I have just read two articles about Syria. One, “Hundreds Reported Arrested as Syria’s Crackdown Widens,” is in The New York Times, datelined Beirut. One knows that it is based on sources in Damascus and other Syrian cities. But names can’t be used and, even in Lebanon, informants are better off nameless lest Assad’s long-armed secret police reach over the feeble frontier to silence him, like he silenced Rafik Hariri, the zillionaire Sunni prime minister of the neighboring cedar republic in 2005. “The scale and ferocity of the crackdown” is actually hair-raising, what with young children being arrested with their elders. There were dead ... but no one can make a true estimate. Be afraid! (There are no consolations to be drawn from the fact that the byline of Anthony Shadid, to whom we are all obligated for his sophisticated and textured reportage out of the region, appeared today with a Damascus dateline. He was admitted to Syria for the sole purpose of interviewing Assad’s chief flak. In and out.)

“Living Dead: Why is Syria Going Up in Flames?” is the second article, really an interpretative essay on Syria where a new writer for TNR, Theo Padnos, lived for several years. We think we know a dictatorship by how it behaves in exigent threat. But Padnos actually conveys the essence of how “normal” life prepares people slowly, almost casually, for dread. You can even sing along with the fashionable young of Damascus in the jolly days. But you’ll end up being cannily knowing about the erratic and also almost completely static rhythm of the police state. How well the tyranny plays off these two impulses determine its destiny. Maybe Assad will win this call. But maybe he won’t.

Still, the Obama administration has been wishing him well for at least two years. Or, rather, it should be said that Obama administration initiatives involving Syria—had they been successful which, of course, they were not—would have propped up the dictatorship by exaggerating its intrinsic sway, its own freedom of movement and the justice of its grievance against Israel. It is as if we have suddenly decided that a regime that tries to capture another country and loses territory in the process has the right to have it repatriated as if nothing had ever happened. Try, try, and try again, so to speak.

This is especially the case in the Levant where the diplomacy of boundaries going back to the fall of the Ottoman Empire—whose power had been wielded at a time from Vienna to Central Asia—was so scrawly and shifting that no one could know from one day to the next where this scepter held sway and that one did not. A propos these vagaries, in the diplomatic talks between France and England following the signing of the Sykes-Picot agreement in 1916 up to 1923 the biblical phrase “from Dan to Beer-Sheva” was the template of any map. But, of course, the words were more evocative than determinate, metaphoric than concrete. And so the cartographic war, from then and now, continues. What are Syria’s real claims to the Golan Heights? There were Syrian Arabs in the Golan prior to 1967. But no one actually thought of himself as ethnically or nationally Syrian. Instead, they replicated the diversity of hate, the permanent schismatics of difference. Moreover, the resident Alawite contingent—surprise! surprise!—is quite loyal to Israel. And there are Druze whose affinities are hard to judge since they are neither Arab nor Jew. In any case, what is Syria? It is certainly not a coherent or cohesive nation, what with its constant incitement of sectarian strife. And then there is the hydrostrategics of its geography, a permanent temptation for anyone governing from Damascus.    

Spotted around Israel are failed states. I doubt that the states to the north, Lebanon and Syria, can be mended. Their essence was always difference. But certainly not as democracies where the rights of diverse groups are honored. Nobody sang hymns to variety and diversification in the lands of the Arabs. Have we already forgotten Iraq where the colonials established Sunni rule over a vast preponderance of Shia? In Syria, 10 percent of the population governs. The majoritarian rest, the Sunnis and their Muslim Brotherhood vanguard, have been cowering since 1982 ... until they had just cowered too much. Pity the Alawites when the Sunnis will strike for revenge. On the other hand, how much can you pity the Alawites who have been plundering and imprisoning and also murdering for four decades?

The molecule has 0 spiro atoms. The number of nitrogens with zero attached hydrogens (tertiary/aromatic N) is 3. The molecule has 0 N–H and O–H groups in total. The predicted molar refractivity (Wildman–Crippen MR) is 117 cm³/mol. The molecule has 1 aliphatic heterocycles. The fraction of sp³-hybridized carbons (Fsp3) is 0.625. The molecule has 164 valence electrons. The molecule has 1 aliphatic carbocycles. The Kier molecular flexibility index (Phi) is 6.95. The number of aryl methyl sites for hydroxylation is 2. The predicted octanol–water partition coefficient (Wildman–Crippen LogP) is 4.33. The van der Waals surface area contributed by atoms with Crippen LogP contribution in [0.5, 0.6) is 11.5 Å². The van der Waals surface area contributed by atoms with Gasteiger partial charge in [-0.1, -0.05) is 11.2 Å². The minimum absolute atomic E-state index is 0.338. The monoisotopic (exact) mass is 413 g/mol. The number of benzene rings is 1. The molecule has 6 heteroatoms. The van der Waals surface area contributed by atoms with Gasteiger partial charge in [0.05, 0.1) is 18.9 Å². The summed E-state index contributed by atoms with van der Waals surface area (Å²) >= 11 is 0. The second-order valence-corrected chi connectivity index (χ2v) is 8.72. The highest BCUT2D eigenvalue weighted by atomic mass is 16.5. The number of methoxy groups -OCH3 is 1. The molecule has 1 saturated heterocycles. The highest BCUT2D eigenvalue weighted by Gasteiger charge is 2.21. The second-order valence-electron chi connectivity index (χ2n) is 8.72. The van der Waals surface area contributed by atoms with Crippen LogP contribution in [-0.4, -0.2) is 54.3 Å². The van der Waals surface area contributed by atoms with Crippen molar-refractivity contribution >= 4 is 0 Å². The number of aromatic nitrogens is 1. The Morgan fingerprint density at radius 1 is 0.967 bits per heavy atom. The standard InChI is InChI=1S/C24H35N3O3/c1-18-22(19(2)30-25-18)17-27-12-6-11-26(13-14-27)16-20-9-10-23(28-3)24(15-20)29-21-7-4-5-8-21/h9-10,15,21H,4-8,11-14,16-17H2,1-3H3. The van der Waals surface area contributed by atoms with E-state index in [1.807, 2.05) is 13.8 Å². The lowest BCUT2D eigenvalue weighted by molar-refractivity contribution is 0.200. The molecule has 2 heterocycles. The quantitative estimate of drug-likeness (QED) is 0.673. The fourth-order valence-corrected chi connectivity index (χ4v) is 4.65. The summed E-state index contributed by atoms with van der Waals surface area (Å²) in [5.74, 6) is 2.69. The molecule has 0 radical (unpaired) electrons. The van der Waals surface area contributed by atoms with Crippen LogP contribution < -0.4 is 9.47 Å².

What had Obama in his head when he tried to jumpstart Israeli negotiations with Syria? Israeli withdrawal from the Golan Heights, what else? The answer is simple and transparent: Israel’s retreat from territories it had captured while they were being used by enemies trying to vitiate Israel itself. But this is the president’s steady trope. Israel should withdraw from the West Bank and ancient Jerusalem and East Jerusalem and, yes, the Golan Heights, too, without a shred of evidence that it would be protected, could be protected from attack by armed soldiers, armed aircraft and armed terrorists, by a deadly admixture of regular troops with guerrillas somehow coddled by human rights organizations which define the latter virtually as civilians. Do you believe that the Arabs truly want peace? Does President Obama? Well, I don’t. There is always the ministration that NATO could force the keeping of a peace. But Obama has blown that alternative, too, by virtually opting out of its venture against Qaddafi and leaving the leadership to Great Britain and France, whose bona fides are suspect.

Why am I not a believer? Because the only unifying strand in the disparate state systems of the Arabs is their struggle against the Jews, the Zionists, the Israelis. Nothing else motivates them so doggedly. The Christians also are targets of the various Muslim governments under which they live, and their numbers are falling in every country of the region—except Israel where those who kneel at the cross are experiencing what one might even call a revival. This is especially so in Jerusalem where, quietly but decisively, the communicants of Jesus are hitching their future to Zion. Ironic, no?

But the future plight of the Christians in the region has been foreshadowed in Egypt where yet another slaughter of innocents took place on May 8 after a string of fiery incidents. “We are in a jungle,” cried a Coptic bishop. Eleven men and women, both Christian and Muslim, were left for dead, with about 250 wounded, of which some 50 were shot. Two churches were incinerated. It was an assault by Salafists who make the Muslim Brothers appear moderate.

We are now being sermonized, mostly by journalistic oracles, to believe that these last months are a Prague Spring for Muslims. They have an agenda and it is to convince Israel not to be a killjoy but to join the party and ease the path to peace. I happen to believe that Arabs need to learn to live with each other before Israel opens itself to its neighbors’ villainy now being practiced on their own.

Martin Peretz is editor-in-chief emeritus of The New Republic.

Follow @tnr on Twitter.

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posted in: tel aviv journal, world, algiers, baghdad, damascus, gaza, tehran, washington, twitter, algeria, israel, lebanon, syria, abdullah, adel al-jubeir, barack obama, bashir assad, clinton, hafez, rafik hariri, sultan bin abdul-aziz, army, hamas, golan heights, north africa, the maghreb